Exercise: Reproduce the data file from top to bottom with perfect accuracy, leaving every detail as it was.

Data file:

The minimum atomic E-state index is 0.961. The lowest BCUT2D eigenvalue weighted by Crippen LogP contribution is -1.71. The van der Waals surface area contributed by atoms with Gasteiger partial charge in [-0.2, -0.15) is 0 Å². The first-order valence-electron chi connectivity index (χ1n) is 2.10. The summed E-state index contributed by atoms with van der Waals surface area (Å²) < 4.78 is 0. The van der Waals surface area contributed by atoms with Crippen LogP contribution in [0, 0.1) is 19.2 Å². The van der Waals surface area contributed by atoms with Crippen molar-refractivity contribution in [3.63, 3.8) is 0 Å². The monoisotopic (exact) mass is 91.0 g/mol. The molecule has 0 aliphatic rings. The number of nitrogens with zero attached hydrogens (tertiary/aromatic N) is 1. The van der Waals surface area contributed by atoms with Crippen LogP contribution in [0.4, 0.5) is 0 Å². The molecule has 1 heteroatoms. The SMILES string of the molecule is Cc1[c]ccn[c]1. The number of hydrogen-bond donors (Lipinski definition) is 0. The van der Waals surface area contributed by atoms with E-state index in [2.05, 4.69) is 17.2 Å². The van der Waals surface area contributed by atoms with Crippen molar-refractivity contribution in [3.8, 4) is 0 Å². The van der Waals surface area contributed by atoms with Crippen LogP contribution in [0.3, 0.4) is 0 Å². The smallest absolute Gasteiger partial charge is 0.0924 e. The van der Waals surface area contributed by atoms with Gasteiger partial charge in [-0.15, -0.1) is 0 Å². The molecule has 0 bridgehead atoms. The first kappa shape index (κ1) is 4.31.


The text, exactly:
The minimum atomic E-state index is 0.961. The lowest BCUT2D eigenvalue weighted by Crippen LogP contribution is -1.71. The van der Waals surface area contributed by atoms with Gasteiger partial charge in [-0.2, -0.15) is 0 Å². The first-order valence-electron chi connectivity index (χ1n) is 2.10. The summed E-state index contributed by atoms with van der Waals surface area (Å²) < 4.78 is 0. The van der Waals surface area contributed by atoms with Crippen LogP contribution in [0, 0.1) is 19.2 Å². The van der Waals surface area contributed by atoms with Crippen molar-refractivity contribution in [3.63, 3.8) is 0 Å². The monoisotopic (exact) mass is 91.0 g/mol. The molecule has 0 aliphatic rings. The number of nitrogens with zero attached hydrogens (tertiary/aromatic N) is 1. The van der Waals surface area contributed by atoms with Crippen LogP contribution in [0.4, 0.5) is 0 Å². The molecule has 1 heteroatoms. The SMILES string of the molecule is Cc1[c]ccn[c]1. The number of hydrogen-bond donors (Lipinski definition) is 0. The van der Waals surface area contributed by atoms with E-state index in [2.05, 4.69) is 17.2 Å². The van der Waals surface area contributed by atoms with Crippen molar-refractivity contribution in [3.8, 4) is 0 Å². The van der Waals surface area contributed by atoms with Crippen LogP contribution in [0.3, 0.4) is 0 Å². The smallest absolute Gasteiger partial charge is 0.0924 e. The van der Waals surface area contributed by atoms with Gasteiger partial charge in [-0.15, -0.1) is 0 Å². The molecule has 0 bridgehead atoms. The first kappa shape index (κ1) is 4.31.